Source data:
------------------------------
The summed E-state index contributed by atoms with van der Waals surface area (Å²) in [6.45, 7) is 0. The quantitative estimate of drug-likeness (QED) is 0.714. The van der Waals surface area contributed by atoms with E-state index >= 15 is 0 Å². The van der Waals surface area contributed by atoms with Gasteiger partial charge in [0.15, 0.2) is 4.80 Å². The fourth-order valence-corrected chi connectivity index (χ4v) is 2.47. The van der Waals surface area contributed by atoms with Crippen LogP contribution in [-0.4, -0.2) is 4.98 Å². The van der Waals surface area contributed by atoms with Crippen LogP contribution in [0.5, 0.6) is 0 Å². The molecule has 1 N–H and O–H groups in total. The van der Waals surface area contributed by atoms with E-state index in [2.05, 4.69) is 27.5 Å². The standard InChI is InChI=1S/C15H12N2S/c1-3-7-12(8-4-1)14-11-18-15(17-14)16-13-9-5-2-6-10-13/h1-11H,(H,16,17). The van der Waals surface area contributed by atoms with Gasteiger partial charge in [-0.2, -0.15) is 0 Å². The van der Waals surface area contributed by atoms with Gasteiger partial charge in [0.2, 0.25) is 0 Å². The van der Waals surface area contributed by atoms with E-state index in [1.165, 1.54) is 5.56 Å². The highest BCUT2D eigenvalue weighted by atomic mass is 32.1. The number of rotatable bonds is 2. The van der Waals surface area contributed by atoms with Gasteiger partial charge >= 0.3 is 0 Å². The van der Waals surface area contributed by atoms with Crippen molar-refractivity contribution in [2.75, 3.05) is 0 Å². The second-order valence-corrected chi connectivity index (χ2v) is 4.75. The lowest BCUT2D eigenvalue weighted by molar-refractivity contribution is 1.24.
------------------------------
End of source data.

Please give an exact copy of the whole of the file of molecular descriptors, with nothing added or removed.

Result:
The summed E-state index contributed by atoms with van der Waals surface area (Å²) in [6.45, 7) is 0. The quantitative estimate of drug-likeness (QED) is 0.714. The van der Waals surface area contributed by atoms with E-state index >= 15 is 0 Å². The van der Waals surface area contributed by atoms with Gasteiger partial charge in [0.15, 0.2) is 4.80 Å². The fourth-order valence-corrected chi connectivity index (χ4v) is 2.47. The van der Waals surface area contributed by atoms with Crippen LogP contribution in [-0.4, -0.2) is 4.98 Å². The van der Waals surface area contributed by atoms with Crippen LogP contribution in [0.5, 0.6) is 0 Å². The molecule has 1 N–H and O–H groups in total. The van der Waals surface area contributed by atoms with E-state index in [2.05, 4.69) is 27.5 Å². The standard InChI is InChI=1S/C15H12N2S/c1-3-7-12(8-4-1)14-11-18-15(17-14)16-13-9-5-2-6-10-13/h1-11H,(H,16,17). The van der Waals surface area contributed by atoms with Gasteiger partial charge in [-0.2, -0.15) is 0 Å². The van der Waals surface area contributed by atoms with Gasteiger partial charge in [0.2, 0.25) is 0 Å². The van der Waals surface area contributed by atoms with E-state index in [1.165, 1.54) is 5.56 Å². The highest BCUT2D eigenvalue weighted by atomic mass is 32.1. The number of rotatable bonds is 2. The van der Waals surface area contributed by atoms with Gasteiger partial charge >= 0.3 is 0 Å². The van der Waals surface area contributed by atoms with Crippen molar-refractivity contribution in [2.75, 3.05) is 0 Å². The second-order valence-corrected chi connectivity index (χ2v) is 4.75. The lowest BCUT2D eigenvalue weighted by molar-refractivity contribution is 1.24.